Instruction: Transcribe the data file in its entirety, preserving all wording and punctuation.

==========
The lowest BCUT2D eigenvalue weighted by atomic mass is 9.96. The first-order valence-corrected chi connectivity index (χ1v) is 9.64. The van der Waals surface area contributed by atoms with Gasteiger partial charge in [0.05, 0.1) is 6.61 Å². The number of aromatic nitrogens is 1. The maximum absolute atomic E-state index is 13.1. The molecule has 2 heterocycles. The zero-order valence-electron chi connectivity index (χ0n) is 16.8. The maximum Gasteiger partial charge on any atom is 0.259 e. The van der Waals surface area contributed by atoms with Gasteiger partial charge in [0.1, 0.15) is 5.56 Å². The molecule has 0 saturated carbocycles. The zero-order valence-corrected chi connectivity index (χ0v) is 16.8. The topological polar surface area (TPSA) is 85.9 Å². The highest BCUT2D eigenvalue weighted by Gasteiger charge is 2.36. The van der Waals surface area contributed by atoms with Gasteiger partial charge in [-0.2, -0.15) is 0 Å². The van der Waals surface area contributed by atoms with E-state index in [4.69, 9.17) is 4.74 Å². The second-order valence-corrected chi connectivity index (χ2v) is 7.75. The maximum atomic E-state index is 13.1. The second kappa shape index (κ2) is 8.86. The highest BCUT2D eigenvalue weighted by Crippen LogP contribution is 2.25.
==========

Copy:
The lowest BCUT2D eigenvalue weighted by atomic mass is 9.96. The first-order valence-corrected chi connectivity index (χ1v) is 9.64. The van der Waals surface area contributed by atoms with Gasteiger partial charge in [0.05, 0.1) is 6.61 Å². The number of aromatic nitrogens is 1. The maximum absolute atomic E-state index is 13.1. The molecule has 2 heterocycles. The zero-order valence-electron chi connectivity index (χ0n) is 16.8. The maximum Gasteiger partial charge on any atom is 0.259 e. The van der Waals surface area contributed by atoms with Gasteiger partial charge in [0.1, 0.15) is 5.56 Å². The molecule has 0 saturated carbocycles. The zero-order valence-corrected chi connectivity index (χ0v) is 16.8. The topological polar surface area (TPSA) is 85.9 Å². The highest BCUT2D eigenvalue weighted by Gasteiger charge is 2.36. The van der Waals surface area contributed by atoms with Gasteiger partial charge in [-0.2, -0.15) is 0 Å². The van der Waals surface area contributed by atoms with E-state index in [4.69, 9.17) is 4.74 Å². The second-order valence-corrected chi connectivity index (χ2v) is 7.75. The maximum atomic E-state index is 13.1. The second kappa shape index (κ2) is 8.86. The highest BCUT2D eigenvalue weighted by Crippen LogP contribution is 2.25.